National Review’s Deroy Murdock uncovered an interesting list of Jonathan Gruber’s consulting-gig customers…
$103,500 from the U.S. Department of State
$392,000 from the state of Minnesota
$392,600 from the U.S. Department of Health and Human Resources
$400,000 from the state of Vermont
$400,000 from the state of Wisconsin
$481,050 from the state of Michigan
$1,730,000 from the U.S. Department of Justice (that medical hotbed)
$2,050,000 from the U.S. National Institutes of Health
For those of you interested, that makes better than FOUR MILLION DOLLARS in consulting fees this man received from arms of the federal government, plus another $1.7 million or so from four state governments.
For a grand total of just under SIX MILLION DOLLARS paid to Gruber, who Barack Obama, Nancy Pelosi and John Kerry have all been on record as applauding as an expert on Obamacare. Pelosi and Obama have since denied any knowledge of who Gruber is – we haven’t heard any roosters crowing just yet, but at some point anything is possible.
Obama’s Organizing For America also had references to Gruber’s expertise on Obama on its website – though those were scrubbed when Gruber’s statements about the mendacity of the health care law and the stupidity of the American public started becoming known. TeaParty.org found and saved those references, though…
It’s going to be very difficult to pass the public’s indignation at Gruber’s statements and what they say about Obamacare off this time. After all, the Gruber revelations come as the Supreme Court prepares to hear arguments in the coming weeks about a central piece of Obamacare that Gruber’s recently-unearthed statements speak directly to – namely, the question of whether the drafting of the bill’s individual mandate and subsidies as they are was a drafting error or conveyed legislative intent.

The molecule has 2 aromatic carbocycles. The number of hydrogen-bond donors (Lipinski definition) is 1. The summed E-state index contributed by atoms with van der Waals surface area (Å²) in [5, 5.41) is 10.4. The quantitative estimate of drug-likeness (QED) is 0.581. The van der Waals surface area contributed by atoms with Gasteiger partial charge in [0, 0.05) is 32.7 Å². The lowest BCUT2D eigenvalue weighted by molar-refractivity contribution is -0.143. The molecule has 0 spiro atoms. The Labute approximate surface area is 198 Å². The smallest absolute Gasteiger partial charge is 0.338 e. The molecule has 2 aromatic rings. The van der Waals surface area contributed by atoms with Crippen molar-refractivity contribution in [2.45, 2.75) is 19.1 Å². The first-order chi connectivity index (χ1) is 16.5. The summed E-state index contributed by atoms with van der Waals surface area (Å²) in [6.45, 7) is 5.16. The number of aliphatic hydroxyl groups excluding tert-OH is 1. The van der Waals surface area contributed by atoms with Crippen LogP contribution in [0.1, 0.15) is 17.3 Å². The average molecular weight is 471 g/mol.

Because the mandate to purchase health insurance, and the subsidies to assist those to do so who can’t afford it and the penalties for those who refuse to, is set up as limited to those states which have set up exchanges. Some 36 states haven’t done so, and by the letter of Obamacare the IRS can neither impose a fine for not purchasing health insurance nor provide subsidies for those who buy a plan. The IRS is doing it anyway, and that’s what’s at issue in both the Halbig and King cases.
Gruber, in his arrogant statements, has not only said the mandate was a tax and the law was drafted to mask that fact so the Congressional Budget Office wouldn’t score it as such and Congress wouldn’t vote to pass it as such (a position that was quickly corrected once Obamacare went to court on the issue of whether the federal government has the Commerce Clause power to force someone to buy a product, which was the crux of the NFIB v. Sebelius case), he’s also said that the law was drafted the way it was specifically to pressure Republican governors in red states to create exchanges and therefore give Obamacare the patina of bipartisan support at the state level it didn’t receive in Congress.
Having let that cat out of the bag, Gruber could well have eliminated any doubt that the law doesn’t cover people in the 36 states without exchanges. The Supreme Court might well destroy Obamacare on that basis; there is very bright-line, unmistakable language in the law the IRS is currently violating.
Meaning that Gruber might well end up the man who kills Obamacare.
And that would be well worth $6 million.